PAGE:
AT THE EARTHS CORE
At the Earth's Core has the finest opening of all the films in the series, a sublime evocation of what the Steampunk and cod Victorian science-fiction cycle is all about with the credits overlaid against moody red images of metal pouring from fiery forges and set to an epical score. The all-too-brief unveiling of the Iron Mole, a giant metal drillhead set on a wooden scaffolding pointed straight towards a mountain is great it looks fabulous, the interior is perfect Victoriana and it feels as though everything in and on the machine might actually work. It is something that fully conveys the sweep of British Imperial technological wonder that these films are all about. (Indeed, At the Earth's Core is the only film in this Victoriana science-fiction cycle to show the building of its Victorian Vessel of Wonder). The journey to the earths core is conducted with a sufficient degree of excitement and the entry into the titular land, full of steaming jungle, giant toadstools and garish lighting is a solid evocation of the cinematic Lost World.
However, after such a fine build-up, At the Earth's Core goes completely downhill. It is ruined the minute the first monster bursts onto the scene, which rather laughably looks like a giant bird and has about the same conviction as the creature in the average Japanese monster movie or 1970s episode of Doctor Who (1963-89). None of the rest of the films in the Connor-Dark-McClure Lost World cycle takes such a colossal dive after their opening as At the Earth's Core does. In fact, every time one of the films creatures enters from the giant pig monsters to the Mahars themselves, which fly on visible wires and display none of the arcane intelligence they are spoken of having the film plummets further down in its already tenuous credibility.
Moreover, At the Earth's Core is not a film that engenders a great deal of conviction in the first place Doug McClure and Peter Cushing immediately start communicating with the prehistorics in English without batting the slightest eyelid. Peter Cushing seems unable to take any of the film seriously and plays his part as an irritably buffoonish parody of an absent-minded Englishman. He carries his umbrella everywhere when confronted with a monster he waves his umbrella at it. He gets lines like (of the Sagoths) Theyre so excitable like all foreigners, and seconds before succumbing to Mahar mind control: You cant mesmerise me, Im British. I the opening few moments, Doug McClure tries to match Cushing by playing with a puffed-up comic braggadocio but when the action starts he quickly (and thankfully) reverts to the square-jawed stolidity he maintained throughout the other films in the series.
While a reasonable effort has been put into some of the sets particularly the Mahar grotto and the caverns in their city Pellucidar lacks conviction as a whole. The jungle seems cramped and too obviously to be located on a soundstage, while the exteriors of the city are clearly matte work. It is a far cry from the Pellucidar that appeared in Edgar Rice Burroughs books, a land inhabiting the hollow interior of the Earth, which was described as having its own sun. Much more so than the other Connor-Dark-McClure Edgar Rice Burroughs adaptations, this one seems beset by a crude sexism Doug McClures decision to fight the Mahars seems to be based more on a red-blooded male reaction than a just battle against inhumane oppression, his horror derives from seeing the monsters doing what appear to be unspeakable things to women (the camera conveniently shies away from showing what happens after the Mahars dive down on the hypnotised women). And when McClure is having problems with slave girl Caroline Munro, he takes Peter Cushings advice to Be masterful and silences her objections by kissing her.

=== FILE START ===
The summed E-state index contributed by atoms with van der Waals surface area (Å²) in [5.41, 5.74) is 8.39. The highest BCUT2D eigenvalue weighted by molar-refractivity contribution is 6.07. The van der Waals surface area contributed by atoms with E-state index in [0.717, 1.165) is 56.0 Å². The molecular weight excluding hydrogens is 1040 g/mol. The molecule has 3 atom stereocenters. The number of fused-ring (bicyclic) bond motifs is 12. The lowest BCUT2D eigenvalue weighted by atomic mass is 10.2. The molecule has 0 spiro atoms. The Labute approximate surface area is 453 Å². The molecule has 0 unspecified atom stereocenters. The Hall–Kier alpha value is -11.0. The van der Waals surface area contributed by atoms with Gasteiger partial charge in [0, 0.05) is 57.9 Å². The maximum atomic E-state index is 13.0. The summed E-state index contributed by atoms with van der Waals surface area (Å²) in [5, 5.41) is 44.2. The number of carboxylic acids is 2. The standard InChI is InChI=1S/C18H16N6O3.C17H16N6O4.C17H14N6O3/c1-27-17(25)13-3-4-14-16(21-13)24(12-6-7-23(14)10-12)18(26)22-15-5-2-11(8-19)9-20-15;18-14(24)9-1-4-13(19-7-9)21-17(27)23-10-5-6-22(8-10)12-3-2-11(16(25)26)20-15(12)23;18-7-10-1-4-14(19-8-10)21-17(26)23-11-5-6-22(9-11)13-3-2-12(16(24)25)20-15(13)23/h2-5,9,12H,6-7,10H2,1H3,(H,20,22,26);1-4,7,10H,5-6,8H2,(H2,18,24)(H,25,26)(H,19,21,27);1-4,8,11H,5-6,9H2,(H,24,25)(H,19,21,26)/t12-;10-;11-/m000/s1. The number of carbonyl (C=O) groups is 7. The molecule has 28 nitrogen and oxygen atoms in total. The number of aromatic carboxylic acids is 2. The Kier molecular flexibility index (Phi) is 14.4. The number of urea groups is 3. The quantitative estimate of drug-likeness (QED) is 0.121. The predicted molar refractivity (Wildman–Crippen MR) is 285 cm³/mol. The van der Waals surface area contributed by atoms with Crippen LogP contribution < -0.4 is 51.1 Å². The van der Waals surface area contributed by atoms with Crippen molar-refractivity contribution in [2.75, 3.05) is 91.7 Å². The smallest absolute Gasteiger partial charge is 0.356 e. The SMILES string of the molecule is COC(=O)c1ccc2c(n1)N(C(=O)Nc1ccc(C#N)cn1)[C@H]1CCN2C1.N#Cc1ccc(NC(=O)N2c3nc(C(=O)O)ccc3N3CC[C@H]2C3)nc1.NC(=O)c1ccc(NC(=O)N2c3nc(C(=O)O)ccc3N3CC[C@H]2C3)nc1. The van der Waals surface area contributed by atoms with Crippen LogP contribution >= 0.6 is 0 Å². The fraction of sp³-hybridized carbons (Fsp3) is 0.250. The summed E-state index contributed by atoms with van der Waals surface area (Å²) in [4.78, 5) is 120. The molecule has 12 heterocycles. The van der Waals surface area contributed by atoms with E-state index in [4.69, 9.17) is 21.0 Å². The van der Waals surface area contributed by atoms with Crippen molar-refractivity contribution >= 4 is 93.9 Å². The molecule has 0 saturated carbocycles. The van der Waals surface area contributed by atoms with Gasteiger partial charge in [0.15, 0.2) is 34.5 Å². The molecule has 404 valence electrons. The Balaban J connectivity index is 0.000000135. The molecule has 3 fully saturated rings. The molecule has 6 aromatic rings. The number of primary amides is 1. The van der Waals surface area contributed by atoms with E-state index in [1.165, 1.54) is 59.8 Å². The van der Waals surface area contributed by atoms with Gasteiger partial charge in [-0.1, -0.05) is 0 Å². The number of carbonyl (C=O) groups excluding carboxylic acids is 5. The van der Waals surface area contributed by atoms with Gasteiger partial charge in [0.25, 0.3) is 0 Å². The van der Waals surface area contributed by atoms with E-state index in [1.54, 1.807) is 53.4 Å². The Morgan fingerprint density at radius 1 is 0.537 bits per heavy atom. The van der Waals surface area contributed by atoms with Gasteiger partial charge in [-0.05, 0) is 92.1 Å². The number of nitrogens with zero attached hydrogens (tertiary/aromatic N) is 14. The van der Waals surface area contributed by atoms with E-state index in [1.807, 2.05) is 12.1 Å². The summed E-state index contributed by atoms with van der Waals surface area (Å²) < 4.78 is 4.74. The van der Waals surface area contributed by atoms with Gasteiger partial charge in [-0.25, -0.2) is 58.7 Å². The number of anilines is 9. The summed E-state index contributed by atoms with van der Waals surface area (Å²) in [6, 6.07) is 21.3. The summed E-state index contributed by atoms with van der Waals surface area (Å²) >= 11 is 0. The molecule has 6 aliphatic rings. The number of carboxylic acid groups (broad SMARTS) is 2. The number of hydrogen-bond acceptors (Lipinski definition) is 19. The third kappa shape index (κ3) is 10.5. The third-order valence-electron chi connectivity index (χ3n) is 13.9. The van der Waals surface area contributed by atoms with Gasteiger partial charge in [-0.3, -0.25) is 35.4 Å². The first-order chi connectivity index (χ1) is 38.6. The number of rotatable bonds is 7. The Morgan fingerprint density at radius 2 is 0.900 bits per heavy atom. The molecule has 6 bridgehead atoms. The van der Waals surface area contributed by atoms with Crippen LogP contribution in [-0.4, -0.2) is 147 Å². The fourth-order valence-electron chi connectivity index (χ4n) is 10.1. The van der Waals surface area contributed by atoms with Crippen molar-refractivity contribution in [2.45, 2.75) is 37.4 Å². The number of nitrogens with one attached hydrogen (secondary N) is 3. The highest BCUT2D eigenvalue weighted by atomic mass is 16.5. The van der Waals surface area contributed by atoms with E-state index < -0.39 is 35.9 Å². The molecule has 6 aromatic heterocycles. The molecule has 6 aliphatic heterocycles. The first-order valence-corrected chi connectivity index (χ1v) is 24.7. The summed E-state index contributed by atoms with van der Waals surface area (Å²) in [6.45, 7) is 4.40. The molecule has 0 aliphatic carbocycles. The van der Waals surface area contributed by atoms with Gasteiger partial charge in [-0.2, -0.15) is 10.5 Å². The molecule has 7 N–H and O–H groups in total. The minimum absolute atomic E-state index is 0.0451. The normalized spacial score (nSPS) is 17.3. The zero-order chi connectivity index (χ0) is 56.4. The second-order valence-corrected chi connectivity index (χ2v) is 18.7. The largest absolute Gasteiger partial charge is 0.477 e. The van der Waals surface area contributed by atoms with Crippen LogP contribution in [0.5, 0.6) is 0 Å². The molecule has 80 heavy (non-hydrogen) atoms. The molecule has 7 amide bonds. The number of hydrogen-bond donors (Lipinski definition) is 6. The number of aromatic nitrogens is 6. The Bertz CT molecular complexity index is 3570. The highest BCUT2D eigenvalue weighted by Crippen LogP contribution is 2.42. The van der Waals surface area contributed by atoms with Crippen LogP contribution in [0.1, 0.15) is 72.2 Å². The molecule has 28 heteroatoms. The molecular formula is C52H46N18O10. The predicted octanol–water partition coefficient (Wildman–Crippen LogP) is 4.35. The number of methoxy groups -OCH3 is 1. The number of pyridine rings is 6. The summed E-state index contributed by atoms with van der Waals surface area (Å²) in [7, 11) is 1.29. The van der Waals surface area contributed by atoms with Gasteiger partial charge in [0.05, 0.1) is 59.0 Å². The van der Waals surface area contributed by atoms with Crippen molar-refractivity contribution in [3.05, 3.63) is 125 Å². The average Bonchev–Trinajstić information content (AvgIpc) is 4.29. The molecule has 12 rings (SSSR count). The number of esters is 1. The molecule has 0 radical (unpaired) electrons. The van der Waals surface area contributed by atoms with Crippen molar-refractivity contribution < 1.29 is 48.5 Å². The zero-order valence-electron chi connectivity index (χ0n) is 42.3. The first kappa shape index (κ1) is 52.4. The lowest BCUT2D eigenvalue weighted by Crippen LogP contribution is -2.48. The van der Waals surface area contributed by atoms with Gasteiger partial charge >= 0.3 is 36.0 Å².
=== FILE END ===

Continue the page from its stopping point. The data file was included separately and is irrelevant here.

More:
Kevin Connors other genre films, aside from the aforementioned lost world adventures, include the fine horror anthology From Beyond the Grave (1973); the Arabian Nights fantasy Arabian Adventure (1979); the cannibalism black comedy Motel Hell (1980); and the ghost story The House Where Evil Dwells (1982). These days Connor directs for tv, making such unexceptional soap opera fare as Mistrals Daughter (1984), Diana: Her True Story (1993), Liz: The Elizabeth Taylor Story (1995), Mother Teresa: In the Name of Gods Poor (1997) and Mary, Mother of Jesus (1999). Among Connors genre tv fare is:- Goliath Awaits (1981), an interesting tv mini-series about a society that has survived in a sunken ship; The Return of Sherlock Holmes (1987), which brought the famous sleuth into the present-day; the Indian adventure The Mysteries of the Dark Jungle (1991); the stalker thriller Shadow of Obsession (1994); the Egyptian archaeology adventure The Seventh Scroll (1999); the Christmas fantasies Santa, Jr. (2002), A Boyfriend for Christmas (2004), Farewell Mr Kringle (2010) and Annie Claus is Coming to Town (2011); the Hallmark adaptation of Frankenstein (2004); and Chasing Leprechauns (2012).
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